29 December 1992 Field studies in geophysical diffraction tomography
Author Affiliations +
Abstract
Geophysical diffraction tomography (GDT) is a quantitative, high-resolution technique for subsurface imaging. This method has been used in a number of shallow applications to image buried waste, trenches, soil strata, tunnels, synthetic magma chambers, and the buried skeletal remains of seismosaurus, the longest dinosaur ever discovered. The theory associated with the GDT inversion and implementing software have been developed for acoustic and scalar electromagnetic waves for bistatic and monostatic measurements in cross-borehole, offset vertical seismic profiling and reflection geometries. This paper presents an overview of some signal processing algorithms, a description of the instrumentation used in field studies, and selected imaging results.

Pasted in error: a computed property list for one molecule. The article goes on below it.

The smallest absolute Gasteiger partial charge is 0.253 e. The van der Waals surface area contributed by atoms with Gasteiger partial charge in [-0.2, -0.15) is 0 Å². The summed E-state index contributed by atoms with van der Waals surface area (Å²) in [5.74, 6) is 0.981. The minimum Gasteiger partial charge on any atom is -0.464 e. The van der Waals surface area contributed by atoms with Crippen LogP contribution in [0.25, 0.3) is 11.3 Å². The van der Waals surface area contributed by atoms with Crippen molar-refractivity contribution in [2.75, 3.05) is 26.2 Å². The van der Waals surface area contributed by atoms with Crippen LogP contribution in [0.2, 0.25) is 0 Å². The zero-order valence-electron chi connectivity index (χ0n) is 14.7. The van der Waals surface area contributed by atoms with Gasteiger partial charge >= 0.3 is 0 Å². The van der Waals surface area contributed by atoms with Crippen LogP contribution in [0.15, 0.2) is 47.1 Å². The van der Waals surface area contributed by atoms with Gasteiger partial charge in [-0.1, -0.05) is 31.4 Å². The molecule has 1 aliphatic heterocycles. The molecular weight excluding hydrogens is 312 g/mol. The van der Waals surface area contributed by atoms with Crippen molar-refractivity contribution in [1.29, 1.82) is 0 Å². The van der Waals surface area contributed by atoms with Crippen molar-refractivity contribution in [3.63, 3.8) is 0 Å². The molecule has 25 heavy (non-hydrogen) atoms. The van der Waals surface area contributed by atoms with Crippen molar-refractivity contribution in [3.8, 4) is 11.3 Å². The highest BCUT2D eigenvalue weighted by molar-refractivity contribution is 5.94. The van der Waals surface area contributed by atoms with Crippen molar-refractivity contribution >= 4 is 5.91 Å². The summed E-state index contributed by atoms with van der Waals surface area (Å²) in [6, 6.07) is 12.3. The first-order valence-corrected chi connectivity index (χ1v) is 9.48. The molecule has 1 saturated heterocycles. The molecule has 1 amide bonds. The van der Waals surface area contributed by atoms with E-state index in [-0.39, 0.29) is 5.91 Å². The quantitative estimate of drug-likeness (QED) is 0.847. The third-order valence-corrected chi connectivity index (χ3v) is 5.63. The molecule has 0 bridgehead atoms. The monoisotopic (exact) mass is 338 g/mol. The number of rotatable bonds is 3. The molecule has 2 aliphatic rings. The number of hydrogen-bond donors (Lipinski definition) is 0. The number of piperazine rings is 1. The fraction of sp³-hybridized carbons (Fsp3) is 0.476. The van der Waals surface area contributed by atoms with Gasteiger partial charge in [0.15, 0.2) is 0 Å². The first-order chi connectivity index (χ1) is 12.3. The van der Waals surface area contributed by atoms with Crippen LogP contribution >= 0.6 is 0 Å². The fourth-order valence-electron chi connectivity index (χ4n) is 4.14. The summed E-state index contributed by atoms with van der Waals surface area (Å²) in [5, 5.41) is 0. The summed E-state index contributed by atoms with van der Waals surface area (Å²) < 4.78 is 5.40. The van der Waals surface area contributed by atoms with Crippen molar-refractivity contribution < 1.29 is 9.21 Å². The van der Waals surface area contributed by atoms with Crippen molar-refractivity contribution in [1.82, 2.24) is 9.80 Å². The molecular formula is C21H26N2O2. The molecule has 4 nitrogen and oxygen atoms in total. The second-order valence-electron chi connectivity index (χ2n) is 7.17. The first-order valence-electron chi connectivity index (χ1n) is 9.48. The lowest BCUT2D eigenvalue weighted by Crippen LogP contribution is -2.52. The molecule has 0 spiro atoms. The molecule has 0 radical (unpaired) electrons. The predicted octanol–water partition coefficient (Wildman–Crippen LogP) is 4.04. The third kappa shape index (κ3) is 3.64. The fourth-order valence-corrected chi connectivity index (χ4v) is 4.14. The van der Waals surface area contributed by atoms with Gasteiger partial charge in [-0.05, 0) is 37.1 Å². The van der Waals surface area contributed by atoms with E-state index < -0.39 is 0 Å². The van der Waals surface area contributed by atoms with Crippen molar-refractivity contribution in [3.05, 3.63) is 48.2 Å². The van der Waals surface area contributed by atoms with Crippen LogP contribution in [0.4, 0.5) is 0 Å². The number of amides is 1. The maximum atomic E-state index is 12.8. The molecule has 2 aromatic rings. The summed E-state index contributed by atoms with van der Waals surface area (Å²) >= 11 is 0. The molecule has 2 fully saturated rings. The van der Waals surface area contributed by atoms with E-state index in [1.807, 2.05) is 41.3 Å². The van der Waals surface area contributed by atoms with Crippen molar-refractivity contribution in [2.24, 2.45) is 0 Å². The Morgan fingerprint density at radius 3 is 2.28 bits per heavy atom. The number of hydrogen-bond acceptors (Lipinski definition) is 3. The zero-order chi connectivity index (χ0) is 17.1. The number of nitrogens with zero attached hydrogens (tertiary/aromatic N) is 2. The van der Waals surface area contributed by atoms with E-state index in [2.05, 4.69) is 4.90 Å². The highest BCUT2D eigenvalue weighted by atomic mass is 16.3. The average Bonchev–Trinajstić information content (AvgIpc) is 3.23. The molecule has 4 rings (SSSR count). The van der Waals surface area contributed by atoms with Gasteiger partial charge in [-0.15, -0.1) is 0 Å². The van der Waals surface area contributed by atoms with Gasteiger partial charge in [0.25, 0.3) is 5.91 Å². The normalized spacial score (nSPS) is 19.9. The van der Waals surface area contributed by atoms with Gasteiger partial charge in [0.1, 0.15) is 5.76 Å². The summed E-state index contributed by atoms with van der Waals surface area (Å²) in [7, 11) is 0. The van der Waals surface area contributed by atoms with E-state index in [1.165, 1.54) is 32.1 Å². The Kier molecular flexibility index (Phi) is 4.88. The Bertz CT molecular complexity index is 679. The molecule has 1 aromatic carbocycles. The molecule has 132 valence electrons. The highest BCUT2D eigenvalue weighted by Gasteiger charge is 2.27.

© (1992) COPYRIGHT Society of Photo-Optical Instrumentation Engineers (SPIE). Downloading of the abstract is permitted for personal use only.
Alan J. Witten, Alan J. Witten, S. Scott Stevens, S. Scott Stevens, Wendell C. King, Wendell C. King, James Ursic, James Ursic, } "Field studies in geophysical diffraction tomography", Proc. SPIE 1767, Inverse Problems in Scattering and Imaging, (29 December 1992); doi: 10.1117/12.139013; https://doi.org/10.1117/12.139013
PROCEEDINGS
9 PAGES


SHARE
Back to Top